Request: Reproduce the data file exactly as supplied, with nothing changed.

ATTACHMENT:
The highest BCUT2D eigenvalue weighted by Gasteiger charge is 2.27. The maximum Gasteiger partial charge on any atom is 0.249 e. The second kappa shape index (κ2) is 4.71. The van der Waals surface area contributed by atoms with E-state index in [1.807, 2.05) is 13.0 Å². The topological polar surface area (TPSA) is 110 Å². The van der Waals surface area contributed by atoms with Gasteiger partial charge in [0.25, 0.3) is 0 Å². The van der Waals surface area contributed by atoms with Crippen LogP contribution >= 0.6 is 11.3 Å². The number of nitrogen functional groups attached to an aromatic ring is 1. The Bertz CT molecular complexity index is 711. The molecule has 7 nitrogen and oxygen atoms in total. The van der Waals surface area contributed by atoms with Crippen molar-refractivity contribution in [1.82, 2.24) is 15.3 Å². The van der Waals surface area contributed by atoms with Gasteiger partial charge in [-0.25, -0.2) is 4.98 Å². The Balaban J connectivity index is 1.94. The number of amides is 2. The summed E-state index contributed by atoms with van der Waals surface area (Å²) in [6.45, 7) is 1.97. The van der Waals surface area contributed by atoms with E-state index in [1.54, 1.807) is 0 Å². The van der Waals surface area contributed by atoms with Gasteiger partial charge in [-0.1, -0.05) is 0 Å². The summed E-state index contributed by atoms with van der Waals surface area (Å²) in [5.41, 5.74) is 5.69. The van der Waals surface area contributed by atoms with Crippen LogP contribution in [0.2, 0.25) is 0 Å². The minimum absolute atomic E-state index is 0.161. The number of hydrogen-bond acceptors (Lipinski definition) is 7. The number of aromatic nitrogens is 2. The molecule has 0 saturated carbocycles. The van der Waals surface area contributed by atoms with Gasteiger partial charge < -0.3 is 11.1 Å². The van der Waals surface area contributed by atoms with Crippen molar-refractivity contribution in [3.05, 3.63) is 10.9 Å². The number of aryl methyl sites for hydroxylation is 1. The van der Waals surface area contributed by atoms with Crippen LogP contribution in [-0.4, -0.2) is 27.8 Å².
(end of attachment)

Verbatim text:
The highest BCUT2D eigenvalue weighted by Gasteiger charge is 2.27. The maximum Gasteiger partial charge on any atom is 0.249 e. The second kappa shape index (κ2) is 4.71. The van der Waals surface area contributed by atoms with E-state index in [1.807, 2.05) is 13.0 Å². The topological polar surface area (TPSA) is 110 Å². The van der Waals surface area contributed by atoms with Gasteiger partial charge in [0.25, 0.3) is 0 Å². The van der Waals surface area contributed by atoms with Crippen LogP contribution >= 0.6 is 11.3 Å². The number of nitrogen functional groups attached to an aromatic ring is 1. The Bertz CT molecular complexity index is 711. The molecule has 7 nitrogen and oxygen atoms in total. The van der Waals surface area contributed by atoms with Crippen molar-refractivity contribution in [1.82, 2.24) is 15.3 Å². The van der Waals surface area contributed by atoms with Gasteiger partial charge in [-0.25, -0.2) is 4.98 Å². The Balaban J connectivity index is 1.94. The number of amides is 2. The summed E-state index contributed by atoms with van der Waals surface area (Å²) in [6.45, 7) is 1.97. The van der Waals surface area contributed by atoms with E-state index in [1.54, 1.807) is 0 Å². The van der Waals surface area contributed by atoms with Gasteiger partial charge in [-0.1, -0.05) is 0 Å². The summed E-state index contributed by atoms with van der Waals surface area (Å²) in [5.41, 5.74) is 5.69. The van der Waals surface area contributed by atoms with Crippen LogP contribution in [0.2, 0.25) is 0 Å². The minimum absolute atomic E-state index is 0.161. The number of hydrogen-bond acceptors (Lipinski definition) is 7. The number of aromatic nitrogens is 2. The molecule has 0 saturated carbocycles. The van der Waals surface area contributed by atoms with Gasteiger partial charge < -0.3 is 11.1 Å². The van der Waals surface area contributed by atoms with Crippen molar-refractivity contribution in [3.05, 3.63) is 10.9 Å². The number of aryl methyl sites for hydroxylation is 1. The van der Waals surface area contributed by atoms with Crippen LogP contribution in [-0.4, -0.2) is 27.8 Å².